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Older Muscovites told to stay indoors as virus resurges

Published on September 25, 2020

Moscow Mayor Sergei Sobyanin on Friday ordered older people to stay at home and recommended employers ramp up remote working after a spike in coronavirus infections.

The Covid-19 caseload in Russia, the world’s fourth most affected country, had remained steady for several months but in recent days climbed steeply towards levels last seen in June.

Health officials later said pregnant women and those who have recently given birth should also stay at home.

The mayor highlighted a “serious” increase in hospital admissions and said over-65s and those with chronic illnesses should stay at home from Monday and shop rarely, although walks outside would remain unrestricted.

“Unfortunately we see a significant increase in the number of confirmed cases in Moscow in recent days,” Sobyanin wrote in his blog.

“So from September 28, we are asking you to stay at home.”

– ‘Physically impossible’ –

The move prompted a mixed reaction from Muscovites facing confinement.

“What happens, happens. I can’t stay at home, it’s physically impossible,” said Boris, a fit-looking 84-year-old. “I’m not afraid. I’ve lived long enough.”

But 81-year-old Lyudmila Ivanovna, a retired engineer in mask and gloves, backed the measure, saying she had neighbours who had caught the virus.

“We’ll stay at home,” she said. “People have to understand that their own health and that of their loved ones is their own responsibility.”

New coronavirus cases in Moscow on Friday reached 1,560 — the highest level since June 12 — and nearly 800 people have been taken to hospital in the past 24 hours.

Russia has confirmed over 1.1 million coronavirus cases and 20,056 deaths.

On Friday, it announced 7,212 new cases, the highest number since June 23.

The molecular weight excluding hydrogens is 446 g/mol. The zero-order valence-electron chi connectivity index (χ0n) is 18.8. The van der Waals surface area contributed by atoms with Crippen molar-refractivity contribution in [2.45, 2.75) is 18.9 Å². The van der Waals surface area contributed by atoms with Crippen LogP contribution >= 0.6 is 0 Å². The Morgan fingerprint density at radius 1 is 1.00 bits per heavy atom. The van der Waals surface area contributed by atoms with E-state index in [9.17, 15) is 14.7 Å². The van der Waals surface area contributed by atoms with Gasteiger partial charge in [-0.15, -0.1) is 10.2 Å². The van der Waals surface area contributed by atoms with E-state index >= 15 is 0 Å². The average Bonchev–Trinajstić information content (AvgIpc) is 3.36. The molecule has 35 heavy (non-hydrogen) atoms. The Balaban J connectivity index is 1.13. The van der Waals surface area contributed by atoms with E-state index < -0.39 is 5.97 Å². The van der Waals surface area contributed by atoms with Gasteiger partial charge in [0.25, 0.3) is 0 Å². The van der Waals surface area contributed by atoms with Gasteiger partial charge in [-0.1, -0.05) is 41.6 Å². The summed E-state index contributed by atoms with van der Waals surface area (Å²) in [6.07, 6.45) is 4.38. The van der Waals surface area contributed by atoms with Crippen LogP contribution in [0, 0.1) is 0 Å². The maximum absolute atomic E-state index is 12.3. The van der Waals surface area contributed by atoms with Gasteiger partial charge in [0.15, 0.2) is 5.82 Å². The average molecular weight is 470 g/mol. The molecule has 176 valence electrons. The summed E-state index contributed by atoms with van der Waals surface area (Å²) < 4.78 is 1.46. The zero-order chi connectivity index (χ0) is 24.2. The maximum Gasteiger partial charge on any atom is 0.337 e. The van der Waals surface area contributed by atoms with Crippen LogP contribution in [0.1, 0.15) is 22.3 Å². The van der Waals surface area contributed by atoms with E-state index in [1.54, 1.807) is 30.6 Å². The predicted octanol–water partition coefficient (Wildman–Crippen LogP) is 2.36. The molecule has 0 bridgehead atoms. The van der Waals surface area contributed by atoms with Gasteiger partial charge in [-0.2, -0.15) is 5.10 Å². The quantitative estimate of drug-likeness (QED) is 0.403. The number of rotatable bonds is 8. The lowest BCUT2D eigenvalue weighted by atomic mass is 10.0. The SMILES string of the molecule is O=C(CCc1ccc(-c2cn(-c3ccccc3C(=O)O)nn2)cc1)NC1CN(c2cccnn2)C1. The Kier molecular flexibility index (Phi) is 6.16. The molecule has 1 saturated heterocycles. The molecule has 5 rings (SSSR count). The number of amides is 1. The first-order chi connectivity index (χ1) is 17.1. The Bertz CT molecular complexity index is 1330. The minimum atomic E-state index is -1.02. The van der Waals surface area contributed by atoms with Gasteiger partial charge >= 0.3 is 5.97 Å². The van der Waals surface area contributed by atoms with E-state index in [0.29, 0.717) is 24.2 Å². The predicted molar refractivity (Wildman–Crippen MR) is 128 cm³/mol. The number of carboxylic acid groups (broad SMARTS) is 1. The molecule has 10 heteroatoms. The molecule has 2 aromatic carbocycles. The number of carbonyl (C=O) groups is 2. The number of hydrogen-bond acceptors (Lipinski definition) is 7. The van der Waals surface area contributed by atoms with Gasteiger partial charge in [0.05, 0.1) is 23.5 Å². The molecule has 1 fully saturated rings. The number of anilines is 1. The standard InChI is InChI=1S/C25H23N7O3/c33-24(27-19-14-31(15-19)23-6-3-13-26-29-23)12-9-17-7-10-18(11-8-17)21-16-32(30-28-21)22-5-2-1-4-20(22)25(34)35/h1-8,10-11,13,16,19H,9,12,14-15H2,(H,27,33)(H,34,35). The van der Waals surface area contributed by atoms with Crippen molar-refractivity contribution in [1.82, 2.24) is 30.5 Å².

Beyond the capital, the highest number of new infections are in the region surrounding Moscow and in the second largest city of Saint Petersburg.

President Vladimir Putin on Thursday in comments to newly elected governors warned that “if we relax, the situation could change drastically”.

“You mustn’t let these problems drift into the background, otherwise they will blaze up again with new force,” he said.

The Moscow mayor’s decree presents the stay-at-home measure as a compulsory rule, with exceptions for medical care, shopping, walking dogs and commuting to work.

At the beginning of the virus lockdown in late March, Sobyanin brought in some of the country’s strictest measures including cancelling free travel passes for older people to discourage unnecessary trips.

He said Friday that he was not repeating this step and had asked police not to fine rule-breakers.

– ‘Not conquered yet’ –

Sobyanin said those in high-risk groups should work from home or claim vacation or sick leave if possible.

He warned that as winter approaches, older people and those with chronic illnesses were at risk of catching a cold and the virus at the same time.

He also told employers: “I firmly ask and recommend you to move as many of your staff as possible to home-working.”

Doing this in spring saved “thousands of lives,” he said, also urging workplaces to carry out temperature checks and virus tests.

Warning the virus was “not conquered yet”, he called for Moscow residents to wear face masks and gloves on public transport and in shops, a rule already in place but widely flouted.

Officials in the capital have recently ordered several supermarkets to close for failing to enforce the rules.

On Friday, an official said the city had fined a luxury department store, TsUM, more than 1 million rubles ($13,000).

At the peak of lockdown in May, Sobyanin ruled that residents could only go out to their nearest shop or to walk a dog, while those making journeys needed electronic passes.

“We all really don’t want to go back to the harsh restrictions of spring,” the mayor said. “I hope we can avoid this.”

Russia has boasted of creating the world’s first approved coronavirus vaccine, Sputnik V, although it is still undergoing clinical trials.

Putin praised the vaccine as safe and effective during a speech to the United Nations on Tuesday.

A number of high-profile officials and politicians have already taken the vaccine, and Putin has said one of his daughters was vaccinated.